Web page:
Q. Could you provide us some links here for where we can see more of your work and where it can be purchased?

A. My decks can be purchased directly from The Game Crafter - found under 'Tarot & Oracles. My books are available through Amazon and Kindle; you can contact them directly, or go through my website https://jmanauthor.wordpress.com/


John, I want to thank you so much for doing this interview for us here at Eclectic Tarot Forum. It’s so interesting to learn more about the people behind the things we collect.

I wasn’t able to get to all John books, decks and other interests. If any of you have any questions for John about his work, I’m sure he’d be happy to answer them here.

Now have a look at some of his other work!

John designed these 6 extra cards to work with his concept of Life Numbers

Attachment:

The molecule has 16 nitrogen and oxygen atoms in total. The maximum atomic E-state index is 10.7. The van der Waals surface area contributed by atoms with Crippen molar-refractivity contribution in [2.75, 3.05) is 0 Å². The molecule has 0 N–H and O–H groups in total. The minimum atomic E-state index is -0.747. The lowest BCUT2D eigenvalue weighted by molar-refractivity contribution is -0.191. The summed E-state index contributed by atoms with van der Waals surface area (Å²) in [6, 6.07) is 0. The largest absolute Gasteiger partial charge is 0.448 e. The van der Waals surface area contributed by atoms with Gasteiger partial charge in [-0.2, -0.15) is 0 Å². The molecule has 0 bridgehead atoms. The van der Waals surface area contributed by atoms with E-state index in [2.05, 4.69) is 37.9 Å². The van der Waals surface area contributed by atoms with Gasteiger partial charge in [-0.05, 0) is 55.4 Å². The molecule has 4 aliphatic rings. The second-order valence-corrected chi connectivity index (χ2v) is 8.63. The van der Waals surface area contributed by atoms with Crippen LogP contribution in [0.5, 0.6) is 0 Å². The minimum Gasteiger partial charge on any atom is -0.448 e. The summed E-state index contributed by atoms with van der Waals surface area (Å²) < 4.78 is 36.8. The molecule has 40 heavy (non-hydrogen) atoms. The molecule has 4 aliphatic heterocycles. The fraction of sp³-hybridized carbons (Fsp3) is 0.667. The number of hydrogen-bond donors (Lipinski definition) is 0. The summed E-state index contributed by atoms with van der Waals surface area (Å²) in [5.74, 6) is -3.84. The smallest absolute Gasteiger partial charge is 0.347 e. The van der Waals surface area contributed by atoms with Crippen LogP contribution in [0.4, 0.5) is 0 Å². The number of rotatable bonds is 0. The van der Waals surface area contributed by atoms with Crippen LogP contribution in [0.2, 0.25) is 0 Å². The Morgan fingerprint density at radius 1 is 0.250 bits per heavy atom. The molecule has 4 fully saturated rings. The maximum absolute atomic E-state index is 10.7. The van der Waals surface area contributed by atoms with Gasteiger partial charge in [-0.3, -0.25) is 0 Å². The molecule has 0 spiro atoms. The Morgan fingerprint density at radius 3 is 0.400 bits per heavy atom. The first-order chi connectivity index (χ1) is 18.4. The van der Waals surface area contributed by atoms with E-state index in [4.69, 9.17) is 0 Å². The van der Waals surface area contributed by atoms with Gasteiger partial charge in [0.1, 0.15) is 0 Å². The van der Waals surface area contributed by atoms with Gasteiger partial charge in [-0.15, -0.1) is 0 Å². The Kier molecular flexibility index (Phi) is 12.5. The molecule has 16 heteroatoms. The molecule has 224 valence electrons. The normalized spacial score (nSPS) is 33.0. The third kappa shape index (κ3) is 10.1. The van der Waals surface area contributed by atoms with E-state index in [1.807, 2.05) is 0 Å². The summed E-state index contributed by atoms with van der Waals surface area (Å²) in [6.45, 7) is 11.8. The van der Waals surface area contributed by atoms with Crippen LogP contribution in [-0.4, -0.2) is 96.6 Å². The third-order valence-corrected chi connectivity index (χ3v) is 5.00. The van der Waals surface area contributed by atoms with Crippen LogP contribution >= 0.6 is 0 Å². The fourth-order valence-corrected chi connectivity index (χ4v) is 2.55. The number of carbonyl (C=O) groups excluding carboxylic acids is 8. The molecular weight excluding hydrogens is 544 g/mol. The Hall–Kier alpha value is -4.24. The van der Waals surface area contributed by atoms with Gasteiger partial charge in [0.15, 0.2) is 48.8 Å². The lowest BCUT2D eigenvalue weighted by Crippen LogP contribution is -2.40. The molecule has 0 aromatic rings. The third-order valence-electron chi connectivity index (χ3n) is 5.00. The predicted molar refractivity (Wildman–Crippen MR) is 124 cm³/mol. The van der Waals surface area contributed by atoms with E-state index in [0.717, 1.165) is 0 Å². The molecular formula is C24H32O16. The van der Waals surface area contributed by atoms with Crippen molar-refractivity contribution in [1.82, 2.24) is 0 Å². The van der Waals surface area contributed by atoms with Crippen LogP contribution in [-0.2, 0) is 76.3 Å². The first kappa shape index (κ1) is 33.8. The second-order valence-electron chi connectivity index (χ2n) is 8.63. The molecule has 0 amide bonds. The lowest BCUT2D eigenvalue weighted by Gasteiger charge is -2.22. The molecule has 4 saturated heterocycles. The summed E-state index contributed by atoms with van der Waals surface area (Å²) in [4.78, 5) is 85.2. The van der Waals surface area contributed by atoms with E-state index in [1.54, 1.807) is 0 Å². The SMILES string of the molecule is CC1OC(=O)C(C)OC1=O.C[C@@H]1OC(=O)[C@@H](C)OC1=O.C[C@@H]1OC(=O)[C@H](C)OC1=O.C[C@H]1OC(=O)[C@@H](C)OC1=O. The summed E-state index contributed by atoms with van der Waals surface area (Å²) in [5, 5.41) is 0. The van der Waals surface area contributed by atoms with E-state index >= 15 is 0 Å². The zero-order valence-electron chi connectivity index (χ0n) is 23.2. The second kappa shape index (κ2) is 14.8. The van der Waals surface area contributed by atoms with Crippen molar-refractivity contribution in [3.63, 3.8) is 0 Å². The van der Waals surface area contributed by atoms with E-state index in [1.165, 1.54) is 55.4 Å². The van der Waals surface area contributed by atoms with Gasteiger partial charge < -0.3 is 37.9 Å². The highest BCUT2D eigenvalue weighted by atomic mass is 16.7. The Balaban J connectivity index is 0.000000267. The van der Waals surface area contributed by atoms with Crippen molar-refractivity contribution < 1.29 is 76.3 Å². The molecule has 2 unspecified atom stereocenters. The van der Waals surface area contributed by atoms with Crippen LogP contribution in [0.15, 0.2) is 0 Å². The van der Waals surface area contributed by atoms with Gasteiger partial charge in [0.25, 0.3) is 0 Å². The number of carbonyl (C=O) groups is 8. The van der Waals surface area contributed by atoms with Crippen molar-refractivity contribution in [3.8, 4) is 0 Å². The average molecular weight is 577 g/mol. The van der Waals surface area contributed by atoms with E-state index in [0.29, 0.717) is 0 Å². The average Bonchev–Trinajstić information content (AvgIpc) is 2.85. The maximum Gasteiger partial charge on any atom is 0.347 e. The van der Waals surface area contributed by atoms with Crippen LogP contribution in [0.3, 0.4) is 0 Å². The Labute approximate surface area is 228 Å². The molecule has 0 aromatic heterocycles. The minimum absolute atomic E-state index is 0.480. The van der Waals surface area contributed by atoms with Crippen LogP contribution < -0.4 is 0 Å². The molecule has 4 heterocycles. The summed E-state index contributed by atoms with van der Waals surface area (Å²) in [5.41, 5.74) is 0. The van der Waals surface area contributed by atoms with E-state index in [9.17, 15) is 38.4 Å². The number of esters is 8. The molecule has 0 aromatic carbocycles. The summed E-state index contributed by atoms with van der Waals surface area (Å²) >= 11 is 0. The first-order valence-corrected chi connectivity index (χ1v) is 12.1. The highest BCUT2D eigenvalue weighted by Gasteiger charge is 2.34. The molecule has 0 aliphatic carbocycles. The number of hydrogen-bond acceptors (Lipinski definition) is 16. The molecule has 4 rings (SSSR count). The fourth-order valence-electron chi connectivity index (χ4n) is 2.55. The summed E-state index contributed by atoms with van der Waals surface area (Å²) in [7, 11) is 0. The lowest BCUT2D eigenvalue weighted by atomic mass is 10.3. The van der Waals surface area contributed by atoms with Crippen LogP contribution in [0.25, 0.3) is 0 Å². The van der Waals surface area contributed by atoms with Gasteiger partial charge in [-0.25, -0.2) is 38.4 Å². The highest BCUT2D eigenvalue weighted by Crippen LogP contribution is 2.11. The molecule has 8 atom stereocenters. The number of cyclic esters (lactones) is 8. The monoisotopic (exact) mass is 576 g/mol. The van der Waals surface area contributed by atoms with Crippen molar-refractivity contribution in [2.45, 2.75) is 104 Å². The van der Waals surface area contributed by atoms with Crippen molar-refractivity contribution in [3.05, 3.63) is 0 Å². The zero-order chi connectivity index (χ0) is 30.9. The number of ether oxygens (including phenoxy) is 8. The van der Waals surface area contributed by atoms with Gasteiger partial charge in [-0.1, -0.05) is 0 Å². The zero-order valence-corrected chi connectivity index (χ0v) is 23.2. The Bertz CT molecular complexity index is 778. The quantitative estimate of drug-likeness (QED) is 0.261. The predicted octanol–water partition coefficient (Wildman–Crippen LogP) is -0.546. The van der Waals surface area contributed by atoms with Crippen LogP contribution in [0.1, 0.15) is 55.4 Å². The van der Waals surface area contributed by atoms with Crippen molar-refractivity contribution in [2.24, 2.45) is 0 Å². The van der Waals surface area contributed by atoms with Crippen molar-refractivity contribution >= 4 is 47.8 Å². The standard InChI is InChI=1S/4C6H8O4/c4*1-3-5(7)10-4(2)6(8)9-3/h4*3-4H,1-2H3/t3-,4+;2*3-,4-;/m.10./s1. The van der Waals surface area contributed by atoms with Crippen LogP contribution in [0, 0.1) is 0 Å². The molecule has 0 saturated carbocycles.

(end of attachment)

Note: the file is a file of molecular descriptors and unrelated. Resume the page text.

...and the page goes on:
Image

John Created an amazingly complex piece of cross-stitch work. He also made this video about how he did it.
https://youtu.be/ApYUI3p1eCA

This Quilt is in a museum
Image

Link:
BBcode:
HTML:
Hide post links
Show post links

User avatar
raymojay
Posts: 1
Joined: 21 Sep 2017, 14:08

Re: John Mangiapane - A Tarotbear for All Seasons

Post by raymojay » 21 Sep 2017, 14:18

John, It irritates me that you have SOO much talent.
hahaha

RJR

Link:
BBcode:
HTML:
Hide post links
Show post links

User avatar
CharlotteK
Posts: 987
Joined: 05 Jul 2017, 16:59

Re: John Mangiapane - A Tarotbear for All Seasons

Post by CharlotteK » 21 Sep 2017, 14:28

Wow. Such prodigious creativity! The cross stitch piece is incredible. I am intrigued by the Everyman tarot too.

Link:
BBcode:
HTML:
Hide post links
Show post links

User avatar
tarotbear
Posts: 103
Joined: 16 Sep 2017, 15:10
Location: New England
Contact:

Re: John Mangiapane - A Tarotbear for All Seasons

Post by tarotbear » 21 Sep 2017, 18:35